Judge Likens Shell Oil Rig Boarding to Piracy


(CN) – A federal judge refused to dismiss Shell Offshore’s lawsuit accusing Greenpeace protestors of illegally boarding its Alaska-bound oil rig on the high seas.
     The protestors, including lone U.S. citizen Aliya Field, used inflatable boats launched from the Greenpeace ship Esperanza to chase down and scale Shell’s transport vessel the Blue Marlin, and chaining themselves to the oil rig Polar Pioneer.
     They boarded the ship on April 5 to protest Shell’s Arctic exploration drilling this summer in the Chukchi Sea about 75 miles northwest of Alaska.
     Shell sought immediate intervention, asking the Anchorage Federal Court for an injunction ordering the protestors to leave the Blue Marlin and Polar Pioneer, and establishing “safety zones” around all of Shell’s vessels, to be enforced throughout the summer.
     The protestors abandoned the rig on May 11, leaving as they arrived, on inflatable boats that took them back to the Esperanza.
     Shell also sought damages for Greenpeace’s “tortious and unlawful antics,” which it called “willfully and grossly negligent, and demonstrate a callous disregard for the rights of others,” in Shell’s April 7 complaint.
     Greenpeace USA sought dismissal on May 4 for lack of jurisdiction. It claimed that “the actions of other Greenpeace entities cannot legally be attributed to Greenpeace USA,” and that, “the high seas, as well as U.S. territorial waters, are a public forum under First Amendment law.”
     In its May 8 opposition, Shell cited Greenpeace’s “direct action” tactics, which it called a “core value” Greenpeace’s network of organizations, and said the group has specifically targeted Shell in the past and present.
     “In 2012, this court addressed the scope of its subject matter jurisdiction over ‘alleged future tortious conduct by Greenpeace USA,’ and found multiple grounds for asserting such jurisdiction,” Shell wrote in its 39-page opposition.
     That motion concluded: “Shell has demonstrated that Greenpeace USA already has committed, and intends to commit, torts to impede, delay and, if possible, stop Shell’s 2015 Arctic drilling program. Pursuant to well-established law, this court has jurisdiction over Greenpeace USA and those acting in concert with it. There is also no reasonable dispute that civil remedies are available for actual and threatened torts engaged in by one U.S. company against another U.S. company.”
     Greenpeace said in its motion for dismissal that “even if there is subject matter jurisdiction within the United States’ exclusive economic zone and within the nation’s land and territorial waters, the court lacks subject jurisdiction over extraterritorial events between foreign-flagged vessels on the high seas.”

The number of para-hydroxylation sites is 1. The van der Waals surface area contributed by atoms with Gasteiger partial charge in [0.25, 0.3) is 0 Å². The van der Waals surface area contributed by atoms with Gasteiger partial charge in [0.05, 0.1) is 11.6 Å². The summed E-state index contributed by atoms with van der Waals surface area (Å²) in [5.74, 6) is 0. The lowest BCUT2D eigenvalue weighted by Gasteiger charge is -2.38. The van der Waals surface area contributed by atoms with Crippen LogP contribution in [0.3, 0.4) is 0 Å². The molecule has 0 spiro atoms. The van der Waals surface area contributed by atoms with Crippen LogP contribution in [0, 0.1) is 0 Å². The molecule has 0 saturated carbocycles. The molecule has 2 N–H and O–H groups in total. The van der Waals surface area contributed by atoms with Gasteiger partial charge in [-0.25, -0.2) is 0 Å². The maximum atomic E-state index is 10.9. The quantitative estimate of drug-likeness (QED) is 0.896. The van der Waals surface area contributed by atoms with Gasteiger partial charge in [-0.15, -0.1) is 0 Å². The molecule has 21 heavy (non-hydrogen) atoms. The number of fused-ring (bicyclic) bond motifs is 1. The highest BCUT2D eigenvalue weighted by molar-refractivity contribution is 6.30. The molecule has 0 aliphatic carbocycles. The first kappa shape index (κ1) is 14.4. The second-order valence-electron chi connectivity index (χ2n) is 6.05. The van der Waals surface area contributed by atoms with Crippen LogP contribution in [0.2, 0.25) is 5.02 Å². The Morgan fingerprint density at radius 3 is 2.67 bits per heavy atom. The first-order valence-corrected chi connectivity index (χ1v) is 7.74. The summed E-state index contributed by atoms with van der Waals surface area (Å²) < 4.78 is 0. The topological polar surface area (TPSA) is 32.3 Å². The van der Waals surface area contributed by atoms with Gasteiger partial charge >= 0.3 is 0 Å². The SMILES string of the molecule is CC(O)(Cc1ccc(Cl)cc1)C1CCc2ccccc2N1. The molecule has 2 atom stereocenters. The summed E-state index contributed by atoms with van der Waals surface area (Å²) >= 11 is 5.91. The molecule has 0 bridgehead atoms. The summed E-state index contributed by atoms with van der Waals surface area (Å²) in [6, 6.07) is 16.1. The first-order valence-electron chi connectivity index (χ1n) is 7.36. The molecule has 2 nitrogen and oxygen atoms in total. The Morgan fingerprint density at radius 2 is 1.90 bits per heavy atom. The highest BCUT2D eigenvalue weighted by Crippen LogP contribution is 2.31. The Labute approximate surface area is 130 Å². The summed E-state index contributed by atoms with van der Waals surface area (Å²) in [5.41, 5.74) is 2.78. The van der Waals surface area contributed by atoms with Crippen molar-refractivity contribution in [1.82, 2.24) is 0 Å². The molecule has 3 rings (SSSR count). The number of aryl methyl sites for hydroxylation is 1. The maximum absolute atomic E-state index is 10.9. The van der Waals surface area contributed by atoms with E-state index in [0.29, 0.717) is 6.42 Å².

Shell argued that it is not asking the court to exercise jurisdiction over foreign-flagged ships, but to exercise jurisdiction over U.S. corporations and to confer subject matter jurisdiction over Greenpeace for “act[s] of piracy” on the high seas.
     Piracy, under U.S law, is an exception to the “presumption against extraterritorial application of Acts of Congress,” according to U.S. District Judge Sharon Gleason, who rejected Greenpeace’s motion for dismissal.
     Gleason found that “the presumption against extraterritoriality should not apply to Shell’s claims against Greenpeace USA on the high seas. The court finds that the alleged conduct in the complaint, even if it is not piracy, is sufficiently akin to piracy so as to fall within that exception to the presumption against extraterritoriality, particularly when the extraterritorial scope of the court’s jurisdiction is extended only to the high seas.”
     She added: “In making this determination, the court has considered that the parties are all U.S. corporations and that the threatened conduct that forms the basis of the complaint relates directly to the development of the OCS (Outer Continental Shelf) resources within the U.S. territory.
     “As such, on these alleged facts, the court finds that the claims touch and concern the territory of the U.S. with sufficient force so as to displace the presumption against extraterritorial application.”
     Gleason also rejected Greenpeace’s assertion that Shell’s common law maritime claims are trumped by the Ports and Waterways Safety Act and the Outer Continental Shelf Lands Act, which authorize the Coast Guard to declare safety zones and prevent subsequent trespassing.
     “It is the relevant statutes, and not the Coast Guard’s subsequent safety and security zone regulations, that are the focus of the displacement analysis,” Gleason wrote. “A review of the PWSA and the OCSLA indicate that they do not speak directly to the question at issue here – the establishment of safety and security zones around private vessels.”
     Gleason upheld Shell’s claims of trespass, interference with navigation, private nuisance and civil conspiracy.
     Greenpeace and Shell could not be reached for comment after hours Tuesday.

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